The Kingdom of France in the Middle Ages was marked by the fragmentation of the Carolingian Empire and West Francia (843–987); the expansion of royal control by the House of Capet (987–1328), including their struggles with the virtually independent principalities that had developed following the Viking invasions and through the piecemeal dismantling of the Carolingian Empire and the creation and extension of administrative/state control in the 13th century; and the rise of the House of Valois (1328–1589), including the protracted dynastic crisis of the Hundred Years' War with the Kingdom of England (1337–1453) compounded by the catastrophic Black Death epidemic (1348), which laid the seeds for a more centralized and expanded state in the early modern period and the creation of a sense of French identity.
Marie Anne de La Trémoille, princesse des Ursins, was a French courtier and royal favourite known for her political influence, being a de facto ruler of Spain from 1701 until 1714. She spent most of her life as an agent of French influence abroad, at first in Rome, and then in Spain under the new Bourbon dynasty, followed by a final period at the exiled Stuart court in Rome. She played a central role at the Spanish royal court during the first years of the reign of Philip V, until she was ousted from the country following a power struggle with the new queen consort, Elisabeth Farnese.
Maria Karolina Zofia Felicja Leszczyńska, also known as Marie Leczinska, was a Polish noblewoman and French Queen consort. The daughter of King Stanisław Leszczyński—Stanislaw I of Poland –and Catherine Opalińska, she married King Louis XV of France and became queen consort of France. She served in that role for 42 years from 1725 until her death in 1768, the longest service of any queen of France, and was popular due to her generosity and piety. She was the grandmother of Louis XVI, Louis XVIII and Charles X of France.
Marie Anne de Mailly-Nesle, duchesse de Châteauroux was the youngest of the five famous de Nesle sisters, four of whom would become the mistress of King Louis XV of France. She was his mistress from 1742 until 1744.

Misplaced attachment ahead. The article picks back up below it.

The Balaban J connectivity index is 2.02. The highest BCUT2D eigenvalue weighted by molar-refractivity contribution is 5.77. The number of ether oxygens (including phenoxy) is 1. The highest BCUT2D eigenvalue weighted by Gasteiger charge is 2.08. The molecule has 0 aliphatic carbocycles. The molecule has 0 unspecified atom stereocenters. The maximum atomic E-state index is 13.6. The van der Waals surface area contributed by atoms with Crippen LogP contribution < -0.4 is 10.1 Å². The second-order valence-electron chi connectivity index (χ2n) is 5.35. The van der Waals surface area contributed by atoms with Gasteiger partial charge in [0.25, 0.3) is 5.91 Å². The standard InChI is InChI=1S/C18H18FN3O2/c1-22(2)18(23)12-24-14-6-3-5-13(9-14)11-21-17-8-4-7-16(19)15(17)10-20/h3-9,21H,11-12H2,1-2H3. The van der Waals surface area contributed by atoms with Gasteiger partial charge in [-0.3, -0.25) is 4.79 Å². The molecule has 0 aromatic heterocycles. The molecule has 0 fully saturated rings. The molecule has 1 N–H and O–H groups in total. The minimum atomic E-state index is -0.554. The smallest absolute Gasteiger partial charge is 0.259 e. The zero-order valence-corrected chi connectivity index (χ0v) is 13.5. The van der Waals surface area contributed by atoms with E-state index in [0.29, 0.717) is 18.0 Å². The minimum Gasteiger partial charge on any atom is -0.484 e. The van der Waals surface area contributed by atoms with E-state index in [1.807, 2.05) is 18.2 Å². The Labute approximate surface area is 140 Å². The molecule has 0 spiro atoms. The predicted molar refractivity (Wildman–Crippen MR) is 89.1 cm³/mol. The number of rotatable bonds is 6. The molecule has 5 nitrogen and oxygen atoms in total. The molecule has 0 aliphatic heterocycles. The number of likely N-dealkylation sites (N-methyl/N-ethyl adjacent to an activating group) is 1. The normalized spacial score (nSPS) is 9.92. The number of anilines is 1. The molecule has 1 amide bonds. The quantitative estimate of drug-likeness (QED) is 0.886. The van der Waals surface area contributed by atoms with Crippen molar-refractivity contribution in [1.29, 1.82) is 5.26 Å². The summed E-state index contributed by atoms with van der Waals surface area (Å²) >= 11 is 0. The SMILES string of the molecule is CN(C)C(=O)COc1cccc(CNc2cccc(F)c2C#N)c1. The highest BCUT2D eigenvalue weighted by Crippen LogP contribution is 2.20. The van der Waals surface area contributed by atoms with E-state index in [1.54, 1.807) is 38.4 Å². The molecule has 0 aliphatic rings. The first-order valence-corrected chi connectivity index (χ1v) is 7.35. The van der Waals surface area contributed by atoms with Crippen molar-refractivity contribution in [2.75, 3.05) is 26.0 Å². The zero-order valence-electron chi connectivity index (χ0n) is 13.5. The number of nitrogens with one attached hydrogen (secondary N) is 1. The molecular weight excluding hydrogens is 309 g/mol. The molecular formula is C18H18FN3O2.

Marie of Brabant was Queen of France from 1274 until 1285 as the second wife of King Philip III. Born in Leuven, Brabant, she was a daughter of Henry III, Duke of Brabant, and Adelaide of Burgundy.
Elisabeth of France was Queen consort of Spain and Portugal as the first spouse of King Philip IV of Spain. She served as regent of Spain during the Catalan Revolt in 1640-42 and 1643-44. She was the eldest daughter of King Henry IV of France and his second spouse Marie de' Medici.
DeBrosse, de Brosse, de La Brosse, or de la Broce is a French surname. Notable people with the surname include:
John II, Count of Nevers was a French noble.
This article covers the mechanism by which the French throne passed from the establishment of the Frankish Kingdom in 486 to the fall of the Second French Empire in 1870.
Louis of France, was an heir apparent to the French throne. He was the eldest son of King Philip III of France and his first wife, Isabella of Aragon (1247-1271). He was the heir apparent to the French throne from August 25, 1270, until his own premature death, at the age of around 12.
Madeleine du Fargis, née de Silly, was a French courtier and agent. She served as dame d'atour to the queen of France, Anne of Austria, in 1626–1630. She was an intimate favorite and influential confidant of the queen.